For decades prior to the advent of electronic instrumentation, flight instructors regularly taught pilots not to trust fuel gauges lest a failure leave them unknowingly running on empty. Despite more accurate measurement systems, fuel mismanagement still ranks number six on the NTSB’s list of GA accident categories, accounting for roughly 50 accidents each year, some with fatalities.
The human flying the airplane contributed to 95 percent of the fuel management related accidents, while equipment issues contributed just five percent to the total. The NTSB warned that 66 percent of fuel management accidents occurred on flights in which the original destination airport changed in flight.
The NTSB defines the fuel management category as an accident involving either fuel exhaustion (56 percent) or fuel starvation (35 percent). Fuel exhaustion means running the tanks dry, while starvation means the engine quits with usable fuel still on board.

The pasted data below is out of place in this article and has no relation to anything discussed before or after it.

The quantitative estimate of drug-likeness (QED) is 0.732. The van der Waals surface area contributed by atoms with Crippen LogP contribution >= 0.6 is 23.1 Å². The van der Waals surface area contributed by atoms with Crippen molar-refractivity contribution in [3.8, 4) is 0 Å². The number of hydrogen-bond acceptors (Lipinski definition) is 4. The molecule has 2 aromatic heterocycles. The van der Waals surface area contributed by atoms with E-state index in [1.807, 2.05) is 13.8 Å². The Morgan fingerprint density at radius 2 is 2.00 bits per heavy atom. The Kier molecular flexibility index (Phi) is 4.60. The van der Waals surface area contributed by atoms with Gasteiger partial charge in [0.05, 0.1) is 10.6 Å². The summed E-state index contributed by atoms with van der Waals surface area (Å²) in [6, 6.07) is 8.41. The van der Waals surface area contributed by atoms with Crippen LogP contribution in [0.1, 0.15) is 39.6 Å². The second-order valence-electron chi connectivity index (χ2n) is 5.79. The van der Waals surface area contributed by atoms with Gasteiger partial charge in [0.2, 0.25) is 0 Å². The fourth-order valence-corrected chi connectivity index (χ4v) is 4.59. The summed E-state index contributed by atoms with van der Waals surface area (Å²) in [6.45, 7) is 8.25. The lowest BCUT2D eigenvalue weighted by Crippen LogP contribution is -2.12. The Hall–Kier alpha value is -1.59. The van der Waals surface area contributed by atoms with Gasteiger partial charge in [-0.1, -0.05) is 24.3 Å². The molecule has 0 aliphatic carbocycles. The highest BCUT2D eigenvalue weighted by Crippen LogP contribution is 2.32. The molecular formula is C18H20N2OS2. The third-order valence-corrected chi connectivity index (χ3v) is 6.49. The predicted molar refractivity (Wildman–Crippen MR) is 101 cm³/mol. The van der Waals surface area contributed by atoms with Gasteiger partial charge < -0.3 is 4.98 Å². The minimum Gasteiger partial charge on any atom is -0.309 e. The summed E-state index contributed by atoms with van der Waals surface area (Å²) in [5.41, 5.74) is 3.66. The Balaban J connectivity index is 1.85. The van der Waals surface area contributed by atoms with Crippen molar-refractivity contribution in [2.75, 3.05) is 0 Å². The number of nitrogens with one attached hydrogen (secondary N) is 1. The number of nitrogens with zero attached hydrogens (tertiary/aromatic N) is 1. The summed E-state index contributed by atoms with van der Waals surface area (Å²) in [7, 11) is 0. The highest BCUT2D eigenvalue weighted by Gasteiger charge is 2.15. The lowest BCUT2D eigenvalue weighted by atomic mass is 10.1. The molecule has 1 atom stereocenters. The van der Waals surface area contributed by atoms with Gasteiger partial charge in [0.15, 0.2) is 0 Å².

A newly released NTSB safety alert, Flying on Empty, says running short of fuel is a very preventable crisis if pilots learn to not rely on fuel gauges. A thorough preflight should include visually confirming the fuel quantity in the tanks. The aircraft’s usable fuel capacity divided by the amount of fuel an aircraft burns per hour will result in how many flying hours an aircraft can be expected to remain aloft, no matter what the gauges indicate. Even after the calculations have been performed, pilots must still allow a conservative fuel reserve, usually more than the regulations demand.
Interestingly, student pilots accounted for just a tiny percentage of mishaps, about two percent. Nearly half the fuel management accidents occurred with either a private or a sport pilot at the controls with commercial and ATP aviators making up the remaining 48 percent. Fully 80 percent of fuel mismanagement mishaps occurred in daylights hours.